|Publication number||US4294707 A|
|Application number||US 06/131,874|
|Publication date||Oct 13, 1981|
|Filing date||Mar 19, 1980|
|Priority date||Mar 23, 1979|
|Publication number||06131874, 131874, US 4294707 A, US 4294707A, US-A-4294707, US4294707 A, US4294707A|
|Inventors||Tatsuhiko Ikeda, Soichiro Terada|
|Original Assignee||Terumo Corporation|
|Export Citation||BiBTeX, EndNote, RefMan|
|Patent Citations (9), Referenced by (70), Classifications (17)|
|External Links: USPTO, USPTO Assignment, Espacenet|
This invention relates to a method for separating blood into a solid part including blood corpuscles and a liquid part including serum by centrifugation, and a barrier used for such method.
In a blood test, blood is generally separated into serum and cellular solid matters such as blood corpuscles by centrifugation, and only the serum is collected for analysis and examination. According to a well-known method for separating the serum, blood collected in a test tube is centrifuged, material such as gel material composed of silicone-silica which has an intermediate specific gravity between those of the serum and cellular solid matters is put in the test tube, the gel material is interposed between the serum and cellular matters by centrifugation, and the serum is separated by decantation. In this case, however, it is difficult perfectly to prevent fibrin and other solid matters from being mixed in the serum.
Such mixing of blood corpuscles, fibrin, etc. in the serum is undesirable because it may cause clog of instrument nozzle as well as errors in measurement.
Accordingly, as a blood separator capable of preventing such mixing in the serum, there is proposed a piston member in which a solid weight for specific gravity adjustment is coupled with a flexible fiber member which is large enough to be in slidable contact with the inside wall of a blood-collecting tube, and having a specific gravity of 1.03 to 1.09 as a whole is inserted in the blood-collecting tube (United States Pat. No. 3,931,018). Formed of two submembers with different specific gravities, porous and solid submembers that are bonded together, the piston member is not an entirely satisfactory structure, requiring much labor in manufacture.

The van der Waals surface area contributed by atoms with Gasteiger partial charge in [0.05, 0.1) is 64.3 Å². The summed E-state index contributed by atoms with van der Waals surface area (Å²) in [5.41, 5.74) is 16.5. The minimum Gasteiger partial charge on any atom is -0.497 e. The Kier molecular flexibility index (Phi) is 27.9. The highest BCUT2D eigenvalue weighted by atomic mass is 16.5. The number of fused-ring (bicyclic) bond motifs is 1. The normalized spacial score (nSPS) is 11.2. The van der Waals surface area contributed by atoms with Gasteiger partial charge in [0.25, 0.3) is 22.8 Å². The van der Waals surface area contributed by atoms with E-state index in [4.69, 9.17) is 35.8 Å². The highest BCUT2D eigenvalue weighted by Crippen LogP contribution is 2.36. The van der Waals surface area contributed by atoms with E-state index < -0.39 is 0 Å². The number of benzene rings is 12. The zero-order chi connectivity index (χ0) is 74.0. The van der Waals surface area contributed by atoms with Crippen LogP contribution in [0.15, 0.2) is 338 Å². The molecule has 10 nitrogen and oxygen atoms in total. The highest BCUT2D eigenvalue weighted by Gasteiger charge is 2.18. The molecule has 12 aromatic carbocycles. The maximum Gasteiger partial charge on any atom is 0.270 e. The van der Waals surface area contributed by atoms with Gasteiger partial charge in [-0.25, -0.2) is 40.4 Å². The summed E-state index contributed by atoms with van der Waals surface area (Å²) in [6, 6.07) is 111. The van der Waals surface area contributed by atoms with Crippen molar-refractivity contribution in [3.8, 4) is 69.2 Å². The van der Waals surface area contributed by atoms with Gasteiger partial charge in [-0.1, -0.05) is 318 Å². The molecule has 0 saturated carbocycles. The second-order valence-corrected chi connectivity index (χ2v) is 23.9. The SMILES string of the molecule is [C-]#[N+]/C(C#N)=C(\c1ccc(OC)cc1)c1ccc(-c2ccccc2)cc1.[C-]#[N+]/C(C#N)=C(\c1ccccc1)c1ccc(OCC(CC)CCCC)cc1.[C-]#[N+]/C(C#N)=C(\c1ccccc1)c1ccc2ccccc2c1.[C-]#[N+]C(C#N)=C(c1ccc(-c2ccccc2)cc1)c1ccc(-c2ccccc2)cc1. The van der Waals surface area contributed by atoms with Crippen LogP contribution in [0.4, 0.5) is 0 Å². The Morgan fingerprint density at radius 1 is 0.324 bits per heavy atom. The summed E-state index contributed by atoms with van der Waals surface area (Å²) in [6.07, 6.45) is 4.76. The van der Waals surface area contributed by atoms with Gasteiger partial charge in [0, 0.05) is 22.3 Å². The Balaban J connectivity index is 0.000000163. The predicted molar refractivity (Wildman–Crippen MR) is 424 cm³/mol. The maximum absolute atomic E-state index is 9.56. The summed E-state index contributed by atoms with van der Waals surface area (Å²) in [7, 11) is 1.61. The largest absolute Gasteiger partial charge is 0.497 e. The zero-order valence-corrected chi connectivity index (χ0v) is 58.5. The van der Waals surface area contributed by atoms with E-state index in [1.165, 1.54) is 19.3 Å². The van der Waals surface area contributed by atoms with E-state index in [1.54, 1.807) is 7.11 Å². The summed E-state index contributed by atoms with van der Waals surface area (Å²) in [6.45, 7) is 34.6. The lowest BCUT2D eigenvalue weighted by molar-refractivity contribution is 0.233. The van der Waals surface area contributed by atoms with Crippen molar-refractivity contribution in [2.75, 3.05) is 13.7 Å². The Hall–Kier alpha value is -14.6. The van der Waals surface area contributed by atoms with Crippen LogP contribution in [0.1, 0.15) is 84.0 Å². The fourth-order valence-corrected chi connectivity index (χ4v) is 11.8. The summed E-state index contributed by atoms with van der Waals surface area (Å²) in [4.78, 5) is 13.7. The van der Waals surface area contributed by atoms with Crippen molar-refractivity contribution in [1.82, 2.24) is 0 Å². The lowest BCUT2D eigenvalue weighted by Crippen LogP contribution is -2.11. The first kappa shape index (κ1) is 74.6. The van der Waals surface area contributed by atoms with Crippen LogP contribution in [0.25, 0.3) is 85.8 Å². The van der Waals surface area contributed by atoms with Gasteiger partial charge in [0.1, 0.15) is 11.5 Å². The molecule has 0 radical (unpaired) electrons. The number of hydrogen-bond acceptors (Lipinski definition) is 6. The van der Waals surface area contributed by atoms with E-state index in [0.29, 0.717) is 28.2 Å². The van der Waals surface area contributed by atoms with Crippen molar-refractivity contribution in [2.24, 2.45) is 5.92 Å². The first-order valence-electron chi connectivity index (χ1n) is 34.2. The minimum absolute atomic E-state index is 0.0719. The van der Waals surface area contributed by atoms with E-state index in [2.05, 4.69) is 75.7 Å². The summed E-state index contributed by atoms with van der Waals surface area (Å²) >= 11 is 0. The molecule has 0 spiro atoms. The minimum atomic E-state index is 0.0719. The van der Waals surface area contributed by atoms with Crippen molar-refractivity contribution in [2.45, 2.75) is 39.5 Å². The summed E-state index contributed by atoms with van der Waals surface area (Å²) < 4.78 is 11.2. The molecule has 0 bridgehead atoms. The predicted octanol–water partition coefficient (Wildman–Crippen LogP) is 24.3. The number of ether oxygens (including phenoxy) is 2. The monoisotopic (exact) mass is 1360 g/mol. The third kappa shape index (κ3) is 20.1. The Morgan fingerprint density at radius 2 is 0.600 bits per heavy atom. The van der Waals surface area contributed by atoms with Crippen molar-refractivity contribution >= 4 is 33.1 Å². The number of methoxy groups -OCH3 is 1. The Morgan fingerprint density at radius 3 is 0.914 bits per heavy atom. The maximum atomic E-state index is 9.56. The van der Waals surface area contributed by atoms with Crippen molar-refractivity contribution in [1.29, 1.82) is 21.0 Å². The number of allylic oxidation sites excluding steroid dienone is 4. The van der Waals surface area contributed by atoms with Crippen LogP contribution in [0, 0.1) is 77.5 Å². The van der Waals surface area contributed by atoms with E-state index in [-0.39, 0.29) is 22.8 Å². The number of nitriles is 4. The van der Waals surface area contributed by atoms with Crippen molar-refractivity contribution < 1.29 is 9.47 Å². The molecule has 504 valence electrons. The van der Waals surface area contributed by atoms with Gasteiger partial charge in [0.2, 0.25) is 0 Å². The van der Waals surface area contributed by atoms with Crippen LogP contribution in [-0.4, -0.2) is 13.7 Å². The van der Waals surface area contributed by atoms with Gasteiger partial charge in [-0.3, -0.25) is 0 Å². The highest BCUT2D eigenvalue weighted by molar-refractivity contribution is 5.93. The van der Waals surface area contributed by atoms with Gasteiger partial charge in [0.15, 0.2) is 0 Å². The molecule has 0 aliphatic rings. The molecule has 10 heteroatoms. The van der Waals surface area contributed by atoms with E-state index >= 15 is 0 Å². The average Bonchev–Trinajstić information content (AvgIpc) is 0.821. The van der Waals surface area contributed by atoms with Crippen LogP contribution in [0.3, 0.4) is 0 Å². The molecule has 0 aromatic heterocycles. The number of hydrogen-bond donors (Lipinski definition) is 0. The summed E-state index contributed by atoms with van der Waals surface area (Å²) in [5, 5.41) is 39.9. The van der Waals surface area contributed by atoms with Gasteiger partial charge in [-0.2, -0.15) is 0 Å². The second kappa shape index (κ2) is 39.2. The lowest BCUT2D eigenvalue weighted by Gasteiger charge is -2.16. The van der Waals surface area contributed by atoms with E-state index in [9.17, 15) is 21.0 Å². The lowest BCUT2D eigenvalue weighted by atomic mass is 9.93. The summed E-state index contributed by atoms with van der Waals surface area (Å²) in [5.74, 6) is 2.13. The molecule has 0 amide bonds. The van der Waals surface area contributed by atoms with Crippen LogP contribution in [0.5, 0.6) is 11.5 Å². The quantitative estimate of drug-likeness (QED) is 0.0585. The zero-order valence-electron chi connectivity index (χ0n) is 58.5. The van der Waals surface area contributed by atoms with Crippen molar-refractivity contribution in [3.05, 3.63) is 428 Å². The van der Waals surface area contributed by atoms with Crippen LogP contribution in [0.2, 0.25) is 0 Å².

This invention is contrived in consideration of the above circumstances, and is intended to provide a method for separating blood and a device therefor capable of simplifying manufacture and reducing production cost without any possibility of causing blood cells, fibrin, and other solid matters to be mixed with serum.
According to this invention, there is provided a method for separating blood collected in a blood-collecting tube into a serum part and a solid component part by centrifugation, comprising introducing a barrier formed of an elastic porous member, preferably a foamed plastic member, into the blood-collecting tube, the elastic porous member having porosity of 40% or more, and preferably 97 to 98%, a continuous-pore size of 50 to 400μ, overall true specific gravity greater than that of the serum part, and a cross section larger than that of the blood-collecting tube; moving the elastic porous member to the interface between a serum part layer and a solid component layer in the blood by centrifugal force produced in centrifuging the blood; and separating the serum in the blood.
Further, according to this invention, there is provided a barrier for centrifugation of blood which comprises an elastic porous member, preferably a foamed plastic member, having porosity of 40% or more, and preferably 97 to 98%, a continuous-pore size of 50 to 400μ, overall true specific gravity greater than that of serum, and, at least at a part thereof, a cross section a little larger than that of a blood-collecting tube.
FIGS. 1(A) to 1(C) are sectional views of a blood separator according to an embodiment of this invention illustrating processes of blood separation;
FIG. 2 is a sectional view of the blood separator according to another embodiment wherein a barrier is disposed in a vacuum blood-collecting tube in advance;
FIGS. 3 and 4 are perspective views illustrating the shapes of barriers;
FIGS. 5 to 12 are sectional views showing several modifications of the barrier;
FIG. 13(A) is a perspective disassembled view of the barrier in combination with a tube member;
FIG. 13(B) is a sectional view showing the members of FIG. 13(A) in their assembled state;
FIG. 14 is a sectional view showing another modification of the barrier of the invention;
FIG. 15 is a perspective view showing still another modification of the barrier; and
FIG. 16 is a sectional view as taken along line A--A of FIG. 15.